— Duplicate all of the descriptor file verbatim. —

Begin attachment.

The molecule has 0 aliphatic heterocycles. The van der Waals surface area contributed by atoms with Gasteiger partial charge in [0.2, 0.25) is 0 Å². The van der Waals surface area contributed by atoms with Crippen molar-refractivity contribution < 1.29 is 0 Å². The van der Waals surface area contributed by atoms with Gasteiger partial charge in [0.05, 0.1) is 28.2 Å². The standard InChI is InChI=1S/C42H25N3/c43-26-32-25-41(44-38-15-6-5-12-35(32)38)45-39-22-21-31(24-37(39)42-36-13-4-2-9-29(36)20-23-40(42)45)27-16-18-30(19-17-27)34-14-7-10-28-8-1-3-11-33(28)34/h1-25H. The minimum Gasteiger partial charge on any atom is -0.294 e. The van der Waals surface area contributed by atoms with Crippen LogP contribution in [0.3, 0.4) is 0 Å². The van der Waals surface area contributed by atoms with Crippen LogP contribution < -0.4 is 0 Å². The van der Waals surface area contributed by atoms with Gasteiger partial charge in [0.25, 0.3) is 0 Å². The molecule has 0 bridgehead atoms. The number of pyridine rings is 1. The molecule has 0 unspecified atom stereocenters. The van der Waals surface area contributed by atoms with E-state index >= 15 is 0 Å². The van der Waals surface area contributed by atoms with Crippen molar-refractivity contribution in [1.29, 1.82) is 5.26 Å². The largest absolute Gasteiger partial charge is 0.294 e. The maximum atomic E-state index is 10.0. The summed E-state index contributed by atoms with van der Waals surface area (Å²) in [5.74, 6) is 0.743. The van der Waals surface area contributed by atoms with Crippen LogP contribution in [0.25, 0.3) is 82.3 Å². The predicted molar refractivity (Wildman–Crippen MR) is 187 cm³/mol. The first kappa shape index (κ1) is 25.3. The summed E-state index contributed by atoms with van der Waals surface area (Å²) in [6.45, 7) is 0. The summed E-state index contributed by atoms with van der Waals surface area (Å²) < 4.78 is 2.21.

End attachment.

The molecule has 0 aliphatic heterocycles. The van der Waals surface area contributed by atoms with Gasteiger partial charge in [0.2, 0.25) is 0 Å². The van der Waals surface area contributed by atoms with Crippen molar-refractivity contribution < 1.29 is 0 Å². The van der Waals surface area contributed by atoms with Gasteiger partial charge in [0.05, 0.1) is 28.2 Å². The standard InChI is InChI=1S/C42H25N3/c43-26-32-25-41(44-38-15-6-5-12-35(32)38)45-39-22-21-31(24-37(39)42-36-13-4-2-9-29(36)20-23-40(42)45)27-16-18-30(19-17-27)34-14-7-10-28-8-1-3-11-33(28)34/h1-25H. The minimum Gasteiger partial charge on any atom is -0.294 e. The van der Waals surface area contributed by atoms with Crippen LogP contribution in [0.3, 0.4) is 0 Å². The van der Waals surface area contributed by atoms with Crippen LogP contribution < -0.4 is 0 Å². The van der Waals surface area contributed by atoms with Gasteiger partial charge in [0.25, 0.3) is 0 Å². The molecule has 0 bridgehead atoms. The number of pyridine rings is 1. The molecule has 0 unspecified atom stereocenters. The van der Waals surface area contributed by atoms with E-state index >= 15 is 0 Å². The van der Waals surface area contributed by atoms with Crippen molar-refractivity contribution in [1.29, 1.82) is 5.26 Å². The largest absolute Gasteiger partial charge is 0.294 e. The maximum atomic E-state index is 10.0. The summed E-state index contributed by atoms with van der Waals surface area (Å²) in [5.74, 6) is 0.743. The van der Waals surface area contributed by atoms with Crippen LogP contribution in [0.25, 0.3) is 82.3 Å². The predicted molar refractivity (Wildman–Crippen MR) is 187 cm³/mol. The first kappa shape index (κ1) is 25.3. The summed E-state index contributed by atoms with van der Waals surface area (Å²) in [6.45, 7) is 0. The summed E-state index contributed by atoms with van der Waals surface area (Å²) < 4.78 is 2.21.